THE EXAMPLE OF CHRIST
Lord, I understand the spiritual value of humility.
Read PHILIPPIANS 2:5–11
5 In your relationships with one another, have the same mindset as Christ Jesus:
6 Who, being in very nature God,
did not consider equality with God something to be used to his own advantage;
7 rather, he made himself nothing
by taking the very nature of a servant,
being made in human likeness.
8 And being found in appearance as a man,
he humbled himself
by becoming obedient to death—
even death on a cross!
9 Therefore God exalted him to the highest place
and gave him the name that is above every name,
10 that at the name of Jesus every knee should bow,
in heaven and on earth and under the earth,
11 and every tongue acknowledge that Jesus Christ is Lord,
to the glory of God the Father.
New International Version (NIV)
Holy Bible, New International Version®, NIV® Copyright ©1973, 1978, 1984, 2011 by Biblica, Inc.® Used by permission. All rights reserved worldwide.
“In bringing many sons and daughters to glory, it was fitting that God… should make the pioneer of their salvation [Jesus] perfect through what he suffered” (Heb. 2:10).
Paul now presents the supreme example for imitation. This magnificent “Christ hymn” probably originated in the early church. It may have been composed for Christological reasons (i.e., related to the person and work of Christ), but Paul uses it for an ethical purpose, presenting Christ as the ultimate model of moral behavior. The Christ hymn consists of two parts: humility at the incarnation and crucifixion; and exaltation in the resurrection and ascension.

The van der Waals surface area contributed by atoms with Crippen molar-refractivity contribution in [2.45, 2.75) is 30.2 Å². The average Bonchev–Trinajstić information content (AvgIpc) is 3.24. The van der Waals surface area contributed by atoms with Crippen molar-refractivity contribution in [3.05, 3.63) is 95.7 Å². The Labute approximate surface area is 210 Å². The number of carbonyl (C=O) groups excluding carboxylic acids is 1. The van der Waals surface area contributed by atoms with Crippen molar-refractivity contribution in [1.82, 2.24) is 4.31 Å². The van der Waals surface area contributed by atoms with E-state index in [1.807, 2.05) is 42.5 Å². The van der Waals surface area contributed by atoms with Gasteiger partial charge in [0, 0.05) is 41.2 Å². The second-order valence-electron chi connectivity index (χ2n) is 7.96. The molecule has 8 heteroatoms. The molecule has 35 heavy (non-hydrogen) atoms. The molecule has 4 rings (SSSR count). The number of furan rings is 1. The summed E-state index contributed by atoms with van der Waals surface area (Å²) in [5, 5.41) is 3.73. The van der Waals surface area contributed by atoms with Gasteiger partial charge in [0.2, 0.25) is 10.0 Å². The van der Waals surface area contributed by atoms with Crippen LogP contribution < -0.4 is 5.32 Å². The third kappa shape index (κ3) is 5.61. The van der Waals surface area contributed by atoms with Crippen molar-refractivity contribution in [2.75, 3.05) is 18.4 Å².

In verses 3 and 4, Paul urges the Philippian believers humbly to consider the interests of others; here, in verses 6–8, he describes how Christ did precisely that. Unlike Adam, who tried to grasp something that was not his (equality with God), Christ did not take advantage of what was his, but poured himself out (literally “emptied himself”) for the sake of humanity. The idea is not so much Christ setting aside something but rather manifesting the “form” of God in the “form” (6,7, NIV notes) of a slave, the lowliest of human beings, in order to serve us on a cross. Imitating Christ means that every position we hold should become a position of service.
The depth of Christ’s humiliation is matched by the height of his cosmic exaltation. Verses 9–11 are not about God making Jesus into something he was not before (he always was the pre-existent, divine Son) but about elevating him to a place of supreme honor and lordship over the universe. The humiliated, crucified Christ is the exalted, cosmic Christ—worthy of worship. Likewise, Christ’s becoming a slave was not a temporary status or role but the taking on of a permanent, new identity. Serving others in humility and with their interest at heart is not something to be done occasionally; rather, it should become second nature to us because we became servants when we said yes to him.
The world entices us to climb the socioeconomic ladder. Instead, are we willing to scale back and follow our downwardly-mobile Lord?
Lord, my knee bows to You voluntarily now rather than under duress on the other side.
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